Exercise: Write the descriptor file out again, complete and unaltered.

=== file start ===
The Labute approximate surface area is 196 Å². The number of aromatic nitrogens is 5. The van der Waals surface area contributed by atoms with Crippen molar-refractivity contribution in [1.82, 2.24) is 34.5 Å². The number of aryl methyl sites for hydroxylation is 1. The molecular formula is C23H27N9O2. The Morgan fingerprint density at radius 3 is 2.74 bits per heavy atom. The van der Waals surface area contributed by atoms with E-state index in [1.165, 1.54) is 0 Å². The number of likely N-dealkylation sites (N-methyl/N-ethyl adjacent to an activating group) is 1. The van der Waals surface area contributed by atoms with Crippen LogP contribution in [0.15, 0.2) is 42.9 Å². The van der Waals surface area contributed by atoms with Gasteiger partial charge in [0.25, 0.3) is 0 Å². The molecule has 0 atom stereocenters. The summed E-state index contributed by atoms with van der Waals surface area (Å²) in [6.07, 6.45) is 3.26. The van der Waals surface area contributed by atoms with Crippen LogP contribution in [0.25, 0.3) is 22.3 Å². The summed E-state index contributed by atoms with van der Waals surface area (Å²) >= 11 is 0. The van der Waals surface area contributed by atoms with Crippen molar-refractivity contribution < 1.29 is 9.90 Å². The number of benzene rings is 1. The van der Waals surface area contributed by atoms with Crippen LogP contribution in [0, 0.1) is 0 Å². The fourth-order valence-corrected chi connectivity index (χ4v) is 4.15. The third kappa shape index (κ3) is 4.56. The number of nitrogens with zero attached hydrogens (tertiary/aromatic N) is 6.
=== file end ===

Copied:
The Labute approximate surface area is 196 Å². The number of aromatic nitrogens is 5. The van der Waals surface area contributed by atoms with Crippen molar-refractivity contribution in [1.82, 2.24) is 34.5 Å². The number of aryl methyl sites for hydroxylation is 1. The molecular formula is C23H27N9O2. The Morgan fingerprint density at radius 3 is 2.74 bits per heavy atom. The van der Waals surface area contributed by atoms with E-state index in [1.165, 1.54) is 0 Å². The number of likely N-dealkylation sites (N-methyl/N-ethyl adjacent to an activating group) is 1. The van der Waals surface area contributed by atoms with Crippen LogP contribution in [0.15, 0.2) is 42.9 Å². The van der Waals surface area contributed by atoms with Gasteiger partial charge in [0.25, 0.3) is 0 Å². The molecule has 0 atom stereocenters. The summed E-state index contributed by atoms with van der Waals surface area (Å²) in [6.07, 6.45) is 3.26. The van der Waals surface area contributed by atoms with Crippen LogP contribution in [0.25, 0.3) is 22.3 Å². The summed E-state index contributed by atoms with van der Waals surface area (Å²) >= 11 is 0. The van der Waals surface area contributed by atoms with Crippen molar-refractivity contribution < 1.29 is 9.90 Å². The number of benzene rings is 1. The van der Waals surface area contributed by atoms with Crippen LogP contribution in [0, 0.1) is 0 Å². The fourth-order valence-corrected chi connectivity index (χ4v) is 4.15. The third kappa shape index (κ3) is 4.56. The number of nitrogens with zero attached hydrogens (tertiary/aromatic N) is 6.